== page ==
Each year, 100,000 young women in the U.S. are ensnared by the sex trafficking trade. Sociology alumna Priya Dhanani, MA ’14, teaches teens and adults to overcome myths about human trafficking—and challenges them to take a hard look at their own biases.
The massive bones of mountain gorillas hold hints to human evolution and clues to conservation. That’s why anthropologist Shannon McFarlin and her students traveled to Dian Fossey’s Rwandan field site and exhumed the apes’ remains.
The restaurant business is tough, but Nicole Marie Capp, BS '09, has taken on the challenge and opened a sandwich shop called Matt and Marie's. The menu features Italian classics with a twist of non-traditional ingredients such as broccoli rabe on the Verdura Double sandwich.
"Meet the Press" moderator Chuck Todd and distinguished political scientist Stephen Haber, BA ’79, lead an impressive roster of new dean’s advisory board members. The luminaries and alumni joining the national councils are leaders in journalism, finance, PR and more.
Shakespeare's "Sonnets" are historic, revered and, to some, a bit long in the tooth. How do you rescue the classic poems from textbook obscurity? For his new book, PhD student D. Gilson asked friends, writers and his professors to remix the sonnets in a multimedia free-for-all.
For 500 million years, the nautilus has roamed the ocean depths. It has survived asteroids and earthquakes, and outlasted the dinosaur. So why is this ancient sea creature now on “the knife-edge” of extinction? Forensic Scientist Mehdi Moini is uncovering clues to discover what is killing this living fossil—before it's too late.
Leah Chang, associate professor of French, and co-author Katherine Kong study and translate various forms of documents from letters to diplomatic reports related to Catherine de Medicis.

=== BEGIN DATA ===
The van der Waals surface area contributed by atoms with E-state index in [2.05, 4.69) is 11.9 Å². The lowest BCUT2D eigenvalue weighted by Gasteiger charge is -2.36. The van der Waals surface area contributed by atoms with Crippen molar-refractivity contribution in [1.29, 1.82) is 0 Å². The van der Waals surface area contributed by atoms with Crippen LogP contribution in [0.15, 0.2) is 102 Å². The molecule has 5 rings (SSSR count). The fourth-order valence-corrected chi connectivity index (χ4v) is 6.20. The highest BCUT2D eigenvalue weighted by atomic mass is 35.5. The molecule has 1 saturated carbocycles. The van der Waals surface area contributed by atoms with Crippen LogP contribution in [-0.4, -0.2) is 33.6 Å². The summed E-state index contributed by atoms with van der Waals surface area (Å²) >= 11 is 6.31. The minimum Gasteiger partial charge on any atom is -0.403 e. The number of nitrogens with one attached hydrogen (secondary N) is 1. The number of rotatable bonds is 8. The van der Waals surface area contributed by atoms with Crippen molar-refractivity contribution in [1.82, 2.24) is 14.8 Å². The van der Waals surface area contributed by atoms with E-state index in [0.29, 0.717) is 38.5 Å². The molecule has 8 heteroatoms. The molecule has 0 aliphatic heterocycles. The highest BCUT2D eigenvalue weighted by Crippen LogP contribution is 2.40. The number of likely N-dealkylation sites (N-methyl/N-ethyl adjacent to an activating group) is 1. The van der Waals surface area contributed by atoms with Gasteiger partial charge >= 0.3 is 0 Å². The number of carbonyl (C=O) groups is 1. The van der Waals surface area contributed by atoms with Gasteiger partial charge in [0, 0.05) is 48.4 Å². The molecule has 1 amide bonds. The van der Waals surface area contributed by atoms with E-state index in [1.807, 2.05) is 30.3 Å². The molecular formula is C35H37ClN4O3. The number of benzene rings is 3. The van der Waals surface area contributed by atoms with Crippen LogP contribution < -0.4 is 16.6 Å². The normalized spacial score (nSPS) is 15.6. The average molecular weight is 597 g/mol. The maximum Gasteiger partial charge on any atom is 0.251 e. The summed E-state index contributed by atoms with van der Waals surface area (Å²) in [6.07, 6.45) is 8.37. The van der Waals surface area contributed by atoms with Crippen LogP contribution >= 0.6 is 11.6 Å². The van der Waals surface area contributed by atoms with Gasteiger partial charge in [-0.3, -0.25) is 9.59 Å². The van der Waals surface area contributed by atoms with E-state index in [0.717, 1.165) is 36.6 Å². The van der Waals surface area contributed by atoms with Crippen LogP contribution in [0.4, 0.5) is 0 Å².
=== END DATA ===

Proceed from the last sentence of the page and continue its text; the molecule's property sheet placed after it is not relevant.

Lilien Robinson, professor of art history, contributes to this work, which compiles fourteen empirical and comparative essays about modernism in the architecture, visual arts, and literature of interwar Serbia (1918-1941).
“Disease detective” Lauren Epstein, BS ’03, MD ’07, is playing a central role in combatting the Ebola crisis. An infectious disease specialist with the CDC, she’s applying her biology training to monitor U.S. health care workers exposed to the deadly virus. She traveled to Dallas to investigate the first case of Ebola in the U.S.
We note with regret the passing of Harden McConnell, BS ’47, a renowned chemistry professor at Stanford University and a beloved member of the GW family. An esteemed scientist, McConnell's accolades included a GW honorary degree and election to the National Academy of Science. His 1999 endowment to GW Chemistry epitomized his generosity and commitment.
Students from GW's Planet Forward Campus Consortium, a digital storytelling collaborative housed within theSchool of Media and Public Affairs, now have the opportunity to have their writing and videos published on National Geographic’s blog, "The Plate."
Biology major Reem Al Shabeeb spent her Iraqi childhood in the midst of bomb blasts and gunfire. Today, as a student research assistant in Mollie Manier’s biological sciences class, she’s working toward becoming a brain surgeon—and putting her dangerous past behind her.